If you have a crappy product or service, social media won’t help you, instead it will expose your failings in an unpleasant way. I’ve seen many companies (good and bad) ripped to shreds on Twitter or their own Facebook page because of lousy service. This can go one of two ways. The smart companies — good social media citizens who already have an engaging and helpful presence — reply immediately and make great efforts to fix the problem. As a result, their efforts are noted and lauded by those who were witness. The less fortunate companies – those whose social media presence is solely promotional with no interaction – are obviously not listening, never respond and leave a bad taste in the mouths of all who witness that silence.

Social media does require regular attention. Ideally you give it daily attention, or at least every work day. But a little time each day to listen, respond and post valuable content is worth more in quality referrals and leads in the long-run than many traditional (and expensive) marketing campaigns. It won’t happen overnight. It takes time to build a network and reputation in real life; it takes time online too. But unlike in real life, the history of your online life is there for all to see if they search for it. They’ll see the investment of your time and effort in conversation and knowledge-sharing. They have something on which to judge your value and character, something on which to base their trust.

Last week I spoke to the Georgia Society of Association Executives about how to use social media for their associations. Here’s the session description:

Don’t create that Facebook or Twitter page yet! There’s prep work to be done. Learn what to do before diving into social media, or, if you already jumped, how to ensure a good return on your time investment. You’ll learn to plan, monitor, measure and use the tools effectively.

I posted my PowerPoint presentation along with a PDF of the presentation including explanatory notes on Slideshare. I also created this handout for the attendees that covered some best practices and supplementary resources. Although the presentation was created for an audience of association executives and staff, the same principles apply if you manage a for-profit business.

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On Tuesday, I gave a ten-minute presentation — Do I Really Need Social Media? — to the Garner Coffee & Contacts, a weekly networking group for women who own small businesses in the Garner NC area.

Social media is all the rage right now — just look at all the national brands advertising their Facebook and Twitter pages. But does it make sense for a small business? Isn’t it another fad that will pass? It’s not a fad, but it is a shift in how we communicate with our customers, prospects and community. We’ll look at some of the benefits and outcomes you can expect if you use social media tools effectively.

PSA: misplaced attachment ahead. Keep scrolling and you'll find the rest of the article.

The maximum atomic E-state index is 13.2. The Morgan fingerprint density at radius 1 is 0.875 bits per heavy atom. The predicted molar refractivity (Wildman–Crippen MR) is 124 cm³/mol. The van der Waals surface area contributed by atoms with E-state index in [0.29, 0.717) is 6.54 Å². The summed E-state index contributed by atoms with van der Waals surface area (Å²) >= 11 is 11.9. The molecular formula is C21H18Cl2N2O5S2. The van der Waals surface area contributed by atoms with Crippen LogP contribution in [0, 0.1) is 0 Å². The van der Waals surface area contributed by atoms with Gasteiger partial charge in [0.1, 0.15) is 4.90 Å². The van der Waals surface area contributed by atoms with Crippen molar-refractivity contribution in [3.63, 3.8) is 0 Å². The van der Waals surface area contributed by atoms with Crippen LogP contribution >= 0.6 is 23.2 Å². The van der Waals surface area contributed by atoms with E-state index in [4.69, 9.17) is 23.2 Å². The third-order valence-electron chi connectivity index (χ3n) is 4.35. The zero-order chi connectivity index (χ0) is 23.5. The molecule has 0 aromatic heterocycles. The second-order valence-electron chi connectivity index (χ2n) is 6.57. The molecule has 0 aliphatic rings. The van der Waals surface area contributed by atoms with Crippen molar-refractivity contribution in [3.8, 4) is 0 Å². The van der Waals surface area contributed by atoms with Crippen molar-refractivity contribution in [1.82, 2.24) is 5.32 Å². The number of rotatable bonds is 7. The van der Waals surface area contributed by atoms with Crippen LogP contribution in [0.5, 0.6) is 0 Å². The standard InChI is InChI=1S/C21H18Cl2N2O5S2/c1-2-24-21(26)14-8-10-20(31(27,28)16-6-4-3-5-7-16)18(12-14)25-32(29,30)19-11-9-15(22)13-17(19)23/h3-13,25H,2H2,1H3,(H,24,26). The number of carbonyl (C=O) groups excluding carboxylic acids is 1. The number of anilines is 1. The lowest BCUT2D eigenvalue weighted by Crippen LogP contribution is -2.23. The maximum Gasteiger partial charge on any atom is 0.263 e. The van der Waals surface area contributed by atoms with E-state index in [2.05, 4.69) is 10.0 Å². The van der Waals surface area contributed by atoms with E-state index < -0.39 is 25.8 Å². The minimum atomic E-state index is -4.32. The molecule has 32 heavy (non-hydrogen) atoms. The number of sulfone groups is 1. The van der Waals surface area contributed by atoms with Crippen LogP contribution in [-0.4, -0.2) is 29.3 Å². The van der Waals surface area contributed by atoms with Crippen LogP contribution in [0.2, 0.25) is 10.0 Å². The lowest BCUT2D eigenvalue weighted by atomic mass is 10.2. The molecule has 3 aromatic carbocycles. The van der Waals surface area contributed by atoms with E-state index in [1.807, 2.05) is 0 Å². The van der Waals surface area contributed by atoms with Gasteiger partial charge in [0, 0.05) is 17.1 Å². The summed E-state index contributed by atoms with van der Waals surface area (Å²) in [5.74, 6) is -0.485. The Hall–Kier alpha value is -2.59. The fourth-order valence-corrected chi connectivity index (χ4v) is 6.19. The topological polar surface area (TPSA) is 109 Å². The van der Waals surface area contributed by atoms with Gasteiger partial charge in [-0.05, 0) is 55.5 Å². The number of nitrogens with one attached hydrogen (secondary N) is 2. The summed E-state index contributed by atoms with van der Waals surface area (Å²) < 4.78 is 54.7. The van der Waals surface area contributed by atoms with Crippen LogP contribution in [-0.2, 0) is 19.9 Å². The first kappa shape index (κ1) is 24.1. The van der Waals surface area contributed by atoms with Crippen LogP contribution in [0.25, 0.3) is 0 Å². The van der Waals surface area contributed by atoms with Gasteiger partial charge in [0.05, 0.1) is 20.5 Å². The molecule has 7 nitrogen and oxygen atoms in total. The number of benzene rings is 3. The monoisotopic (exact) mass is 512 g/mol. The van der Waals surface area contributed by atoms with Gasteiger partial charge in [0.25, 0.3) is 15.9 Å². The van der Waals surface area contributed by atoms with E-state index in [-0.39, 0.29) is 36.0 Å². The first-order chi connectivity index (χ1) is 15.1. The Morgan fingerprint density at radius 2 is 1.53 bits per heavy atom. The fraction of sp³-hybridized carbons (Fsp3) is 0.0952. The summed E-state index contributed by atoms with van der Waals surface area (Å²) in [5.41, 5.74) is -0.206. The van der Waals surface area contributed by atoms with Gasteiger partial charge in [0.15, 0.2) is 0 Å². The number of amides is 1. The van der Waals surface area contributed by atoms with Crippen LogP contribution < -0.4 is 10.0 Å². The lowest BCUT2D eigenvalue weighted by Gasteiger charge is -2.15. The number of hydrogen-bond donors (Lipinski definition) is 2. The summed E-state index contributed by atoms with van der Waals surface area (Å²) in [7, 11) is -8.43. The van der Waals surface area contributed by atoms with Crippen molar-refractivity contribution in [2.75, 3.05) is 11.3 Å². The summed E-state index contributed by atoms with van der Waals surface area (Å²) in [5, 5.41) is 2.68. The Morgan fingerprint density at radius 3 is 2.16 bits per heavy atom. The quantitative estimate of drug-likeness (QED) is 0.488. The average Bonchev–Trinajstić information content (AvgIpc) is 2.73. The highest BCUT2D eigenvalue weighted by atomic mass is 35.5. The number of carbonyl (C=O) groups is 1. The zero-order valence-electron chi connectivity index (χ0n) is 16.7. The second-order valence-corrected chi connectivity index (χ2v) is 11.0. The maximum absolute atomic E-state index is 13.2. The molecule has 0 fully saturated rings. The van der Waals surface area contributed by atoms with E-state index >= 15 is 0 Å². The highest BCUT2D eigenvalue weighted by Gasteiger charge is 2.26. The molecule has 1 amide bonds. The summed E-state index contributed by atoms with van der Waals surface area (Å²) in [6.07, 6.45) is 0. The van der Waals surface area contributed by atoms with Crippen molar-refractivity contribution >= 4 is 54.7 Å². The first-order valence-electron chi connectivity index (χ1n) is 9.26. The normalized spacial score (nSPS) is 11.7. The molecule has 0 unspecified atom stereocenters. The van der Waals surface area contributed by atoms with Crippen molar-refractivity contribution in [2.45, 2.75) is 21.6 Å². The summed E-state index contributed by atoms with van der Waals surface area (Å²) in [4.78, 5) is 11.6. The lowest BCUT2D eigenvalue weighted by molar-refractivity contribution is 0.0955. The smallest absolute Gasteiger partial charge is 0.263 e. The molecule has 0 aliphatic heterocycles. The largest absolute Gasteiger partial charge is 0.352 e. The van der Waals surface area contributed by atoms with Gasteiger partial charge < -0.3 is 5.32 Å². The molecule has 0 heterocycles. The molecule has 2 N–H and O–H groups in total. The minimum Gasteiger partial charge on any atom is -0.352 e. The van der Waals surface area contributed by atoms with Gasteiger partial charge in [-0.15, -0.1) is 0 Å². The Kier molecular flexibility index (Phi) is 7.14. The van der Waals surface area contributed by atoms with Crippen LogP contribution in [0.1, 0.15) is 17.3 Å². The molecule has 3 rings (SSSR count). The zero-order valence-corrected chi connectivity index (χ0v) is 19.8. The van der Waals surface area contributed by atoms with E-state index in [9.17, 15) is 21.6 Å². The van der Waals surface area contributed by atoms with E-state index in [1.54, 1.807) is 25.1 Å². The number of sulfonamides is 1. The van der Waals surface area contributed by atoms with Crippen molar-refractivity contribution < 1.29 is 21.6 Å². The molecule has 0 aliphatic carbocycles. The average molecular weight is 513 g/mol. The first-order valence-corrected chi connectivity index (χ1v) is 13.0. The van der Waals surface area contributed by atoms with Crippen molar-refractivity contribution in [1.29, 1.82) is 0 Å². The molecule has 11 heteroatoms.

Good reads about Facebook sharing, inbox-friendly emails, productivity, finding your customers online and Facebook privacy…

Brian Solis shares some interesting findings in his 7 Scientific Ways to Promote Sharing on Facebook. He says to write like a second grader on a Saturday with action verbs and numbers, ask “why” and “how” a lot and make it positive with some learning and sex thrown in the mix. I’d read that!

We all know that email is still a useful tool so it’s critical to get your newsletter past the spam filters while heeding CAN-SPAM regulations. Rebecca Leaman from Wild Apricot provides lots of advice and resources on how to do that in Keep Your Nonprofit Safe from Spam Complaints. Her advice applies to businesses too so please give it a read.

I haven’t read Entrepreneur’s new series, 200 Ways to Be More Productive in Life … and in Business, but I really should since there never seems to be enough time in each day. Know the feeling?

Jay Baer is one of my favorite bloggers. He consistently provides really thoughtful and practical guidance on all things social media. His recent post, Four Ways to Find Out if Your Customers Are Active With Social Media, is a must-read if you are thinking about diving into social media. Do these things before creating any profiles or pages.

Facebook continues to aggravate with its continual changes to privacy settings. Once you think you have everything set the way you like, they add a new feature that’s usually in their best interest but not yours. Nicholas Carlson at the Business Insider gives us a step-by-step illustration, How To Put Facebook On A Privacy Lockdown, showing how to ensure your privacy settings are set where YOU want them to be. Some go a little over the top for me, for example, I want my friends to be able to write on my wall, but for the most part it’s good guidance.

Have a good weekend!